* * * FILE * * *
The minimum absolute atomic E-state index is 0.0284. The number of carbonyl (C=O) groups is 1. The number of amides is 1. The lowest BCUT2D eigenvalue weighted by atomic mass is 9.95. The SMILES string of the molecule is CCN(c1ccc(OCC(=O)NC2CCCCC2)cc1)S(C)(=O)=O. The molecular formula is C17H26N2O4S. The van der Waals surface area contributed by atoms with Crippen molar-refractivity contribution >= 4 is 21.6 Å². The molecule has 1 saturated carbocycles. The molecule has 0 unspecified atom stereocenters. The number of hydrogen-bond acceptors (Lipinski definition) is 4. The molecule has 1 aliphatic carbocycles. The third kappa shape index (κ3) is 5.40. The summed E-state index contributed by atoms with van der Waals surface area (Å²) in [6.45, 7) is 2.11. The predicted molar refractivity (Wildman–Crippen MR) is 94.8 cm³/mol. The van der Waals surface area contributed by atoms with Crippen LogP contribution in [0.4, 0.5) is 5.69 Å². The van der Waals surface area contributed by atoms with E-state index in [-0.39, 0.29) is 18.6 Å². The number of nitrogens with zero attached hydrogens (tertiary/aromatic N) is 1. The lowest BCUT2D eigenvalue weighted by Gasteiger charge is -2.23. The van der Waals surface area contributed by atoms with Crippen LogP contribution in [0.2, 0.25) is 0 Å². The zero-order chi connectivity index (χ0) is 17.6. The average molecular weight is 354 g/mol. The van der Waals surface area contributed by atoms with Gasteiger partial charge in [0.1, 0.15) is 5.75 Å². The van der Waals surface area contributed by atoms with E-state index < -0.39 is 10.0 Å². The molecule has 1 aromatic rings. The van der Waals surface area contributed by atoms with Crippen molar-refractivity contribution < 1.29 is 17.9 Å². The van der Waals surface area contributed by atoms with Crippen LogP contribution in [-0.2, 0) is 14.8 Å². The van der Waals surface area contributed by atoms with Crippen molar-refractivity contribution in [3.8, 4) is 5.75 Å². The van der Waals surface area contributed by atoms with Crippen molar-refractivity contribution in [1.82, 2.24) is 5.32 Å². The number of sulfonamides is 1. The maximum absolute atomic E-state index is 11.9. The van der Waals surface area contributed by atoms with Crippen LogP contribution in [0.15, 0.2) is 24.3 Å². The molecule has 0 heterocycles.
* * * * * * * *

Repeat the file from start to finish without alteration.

The minimum absolute atomic E-state index is 0.0284. The number of carbonyl (C=O) groups is 1. The number of amides is 1. The lowest BCUT2D eigenvalue weighted by atomic mass is 9.95. The SMILES string of the molecule is CCN(c1ccc(OCC(=O)NC2CCCCC2)cc1)S(C)(=O)=O. The molecular formula is C17H26N2O4S. The van der Waals surface area contributed by atoms with Crippen molar-refractivity contribution >= 4 is 21.6 Å². The molecule has 1 saturated carbocycles. The molecule has 0 unspecified atom stereocenters. The number of hydrogen-bond acceptors (Lipinski definition) is 4. The molecule has 1 aliphatic carbocycles. The third kappa shape index (κ3) is 5.40. The summed E-state index contributed by atoms with van der Waals surface area (Å²) in [6.45, 7) is 2.11. The predicted molar refractivity (Wildman–Crippen MR) is 94.8 cm³/mol. The van der Waals surface area contributed by atoms with Crippen LogP contribution in [0.4, 0.5) is 5.69 Å². The van der Waals surface area contributed by atoms with E-state index in [-0.39, 0.29) is 18.6 Å². The number of nitrogens with zero attached hydrogens (tertiary/aromatic N) is 1. The lowest BCUT2D eigenvalue weighted by Gasteiger charge is -2.23. The van der Waals surface area contributed by atoms with Crippen LogP contribution in [0.2, 0.25) is 0 Å². The zero-order chi connectivity index (χ0) is 17.6. The average molecular weight is 354 g/mol. The van der Waals surface area contributed by atoms with Gasteiger partial charge in [0.1, 0.15) is 5.75 Å². The van der Waals surface area contributed by atoms with E-state index < -0.39 is 10.0 Å². The molecule has 1 aromatic rings. The van der Waals surface area contributed by atoms with Crippen molar-refractivity contribution < 1.29 is 17.9 Å². The van der Waals surface area contributed by atoms with Crippen LogP contribution in [-0.2, 0) is 14.8 Å². The van der Waals surface area contributed by atoms with Crippen molar-refractivity contribution in [3.8, 4) is 5.75 Å². The van der Waals surface area contributed by atoms with Crippen molar-refractivity contribution in [1.82, 2.24) is 5.32 Å². The number of sulfonamides is 1. The maximum absolute atomic E-state index is 11.9. The van der Waals surface area contributed by atoms with Crippen LogP contribution in [0.15, 0.2) is 24.3 Å². The molecule has 0 heterocycles.